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What?! Sensory Processing...What's that?

We, as human beings, take in information through our eight senses:

  • Vision (sight)

  • Auditory (sounds)

  • Olfactory (smells)

  • Gustatory (taste)

  • Tactile (touch)

  • Proprioception (sensations from muscles & joints)

  • Vestibular (sense of head movement in space)

  • Interoception (sensations from internal organs)

Sensory Processing refers to the way the body receives, analyzes and responds to the signals and sensations it receives from the environment. We all have unique sensory needs and preferences. Our senses work together to provide us with a general perception of ourselves in relation to our surrounding environments. Having multi sensory experiences where all of the sensory systems are working together is an important process for overall development.

Sensory Processing Disorder (SPD) is a neurological disorder of the process by which we receive information through our senses, organize that information, and use it to participate and engage in everyday activities.

Children and adults who have sensory processing disorder struggle with detecting,interpreting and generating adaptive responses to sensory input. These differences are only considered a “disorder” when they significantly impact daily life in a ‘negative’ way. Sensory Processing Disorder (SPD) was originally called Sensory Integration Dysfunction. Those with SPD do detect sensory information; however, the sensory information gets “misinterpreted” or “mixed up” in the brain often creating responses that are ‘inappropriate’ within the context or environment that the person currently is.

SPD can feel like a traffic jam of information happening in the brain. A child or adult with sensory processing issues often responds to the environment in different ways. It may show up as being hypersensitive (over sensitive) and one may become overwhelmed more easily. It may also show up as hyposensitive (under sensitive) or under-reactive where you seek out sensory stimulation. It can even show up as a combination to these reactions, depending on the person and the environment. SPD creates difficulties with modulating sensory information.

What is a Sensory Diet?

A sensory integration plan or often called a “sensory diet” (and no it’s not about food although oral motor input may be involved). A sensory diet is a strategy designed to manage sensory processing. It involves sensory, physical activities and accommodations tailored to give each individual the sensory input they require to assist in balancing the sensory system. It provides an opportunity to help get into a “just right” state and to obtain an optimal state for learning, attention, socializing and behaving in a variety of settings/environments.

What does a “just right” state mean? For those who have a tendency to get overstimulated, a sensory diet can help them come from an overloaded state to feeling calm. If a child or adult feels or appears sluggish, lethargic or tired, a sensory diet can assist in them becoming more alert and active.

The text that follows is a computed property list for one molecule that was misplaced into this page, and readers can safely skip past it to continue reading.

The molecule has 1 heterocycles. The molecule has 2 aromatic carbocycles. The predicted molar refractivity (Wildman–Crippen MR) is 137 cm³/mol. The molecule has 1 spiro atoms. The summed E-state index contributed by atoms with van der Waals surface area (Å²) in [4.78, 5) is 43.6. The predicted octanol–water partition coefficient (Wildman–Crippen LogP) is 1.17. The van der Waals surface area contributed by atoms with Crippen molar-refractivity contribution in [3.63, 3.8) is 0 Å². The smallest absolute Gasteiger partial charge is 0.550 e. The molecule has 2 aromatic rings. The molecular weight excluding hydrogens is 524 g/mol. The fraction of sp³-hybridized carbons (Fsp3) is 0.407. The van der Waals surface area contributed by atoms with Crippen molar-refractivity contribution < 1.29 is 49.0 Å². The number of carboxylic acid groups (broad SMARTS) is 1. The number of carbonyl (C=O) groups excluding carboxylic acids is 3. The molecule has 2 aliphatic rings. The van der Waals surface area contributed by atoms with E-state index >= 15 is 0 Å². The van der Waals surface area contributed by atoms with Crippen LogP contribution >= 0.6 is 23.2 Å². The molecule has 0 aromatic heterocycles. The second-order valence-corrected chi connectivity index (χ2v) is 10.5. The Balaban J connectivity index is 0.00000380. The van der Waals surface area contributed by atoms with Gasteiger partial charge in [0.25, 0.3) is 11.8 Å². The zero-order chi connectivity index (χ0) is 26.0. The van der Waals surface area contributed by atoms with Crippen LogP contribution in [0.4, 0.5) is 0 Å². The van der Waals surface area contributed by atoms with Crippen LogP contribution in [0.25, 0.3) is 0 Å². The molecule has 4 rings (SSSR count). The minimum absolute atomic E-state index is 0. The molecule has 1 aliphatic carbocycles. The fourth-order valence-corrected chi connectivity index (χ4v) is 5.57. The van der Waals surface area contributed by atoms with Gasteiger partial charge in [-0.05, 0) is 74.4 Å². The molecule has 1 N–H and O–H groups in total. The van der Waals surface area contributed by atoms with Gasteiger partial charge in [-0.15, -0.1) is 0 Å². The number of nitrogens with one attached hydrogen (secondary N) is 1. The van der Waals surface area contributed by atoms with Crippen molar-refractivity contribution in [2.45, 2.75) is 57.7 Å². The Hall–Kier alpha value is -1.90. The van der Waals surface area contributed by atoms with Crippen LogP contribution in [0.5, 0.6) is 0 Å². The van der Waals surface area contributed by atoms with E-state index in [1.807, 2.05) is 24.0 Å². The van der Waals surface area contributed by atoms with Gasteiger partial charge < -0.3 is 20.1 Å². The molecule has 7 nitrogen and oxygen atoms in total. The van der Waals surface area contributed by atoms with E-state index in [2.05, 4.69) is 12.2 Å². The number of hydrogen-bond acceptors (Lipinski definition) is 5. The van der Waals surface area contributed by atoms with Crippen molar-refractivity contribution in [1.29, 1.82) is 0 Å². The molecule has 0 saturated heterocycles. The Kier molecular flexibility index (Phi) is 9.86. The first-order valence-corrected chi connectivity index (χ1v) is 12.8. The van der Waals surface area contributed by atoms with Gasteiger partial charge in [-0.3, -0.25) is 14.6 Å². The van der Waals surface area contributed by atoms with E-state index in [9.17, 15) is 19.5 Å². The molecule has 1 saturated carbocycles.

Many times those with sensory processing issues, are unable to recognize when they are not in the “just right” state. Being consistent in implementing a sensory diet is a key to helping those with sensory processing issues to become more self-aware and to begin self-regulating.

How do you know if a child could benefit from a sensory diet?

Here are just a few indicators:

  • Constantly on the go or being physically active to the point they can’t settle to a task

  • Looking tired, lethargic, sluggish or vague

  • Unable to settle after being in an active busy environment

  • Being restless in crowds or groups of people

  • Becoming “wound-up” after physical activities or when around a crowd

  • Disregard or not understanding personal space

  • Constantly touching people or textures

  • Having difficulty sleeping

  • Crave fast, spinning, or intense movement

  • Very high tolerance to pain

  • Seeks out jumping, bumping and crashing activities

  • Loves movement such as swinging, merry-go-rounds, slides, rocking

  • Being too rough in play

  • Has trouble modulating the tone of voice

  • Difficulty controlling impulses

  • Avoids hugs and cuddling even with family members

  • Tendency to bolt or run away when overwhelmed, stressed or in unfamiliar situations

Those are just a few indicators that may demonstrate that a sensory diet or sensory integration plan would be beneficial. A sensory diet or plan is specifically tailored to a child’s needs. Typically a sensory diet/plan involves an Occupational Therapist collaborating with parents, caregivers, teachers, etc to determine the types of sensory input the child requires based on a formal assessment as well as observations of the child’s responses in a variety of settings or environments. If you do not have access to a therapist, you can engage your child in some sensory activities , under your discretion. Not all strategies work the same all the time. There are variables, including the child's sensory processing at a particular moment, the environment and the demands on the child. Just know that if the activities that you are engaging in with your child don't appear to be working, it does not mean your child will not benefit from a sensory diet. Your child may need a unique sensory plan that can be assisted by a therapist.

More information on Sensory diets coming soon...

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-Trina Rice, OTR/L, MBe., CF

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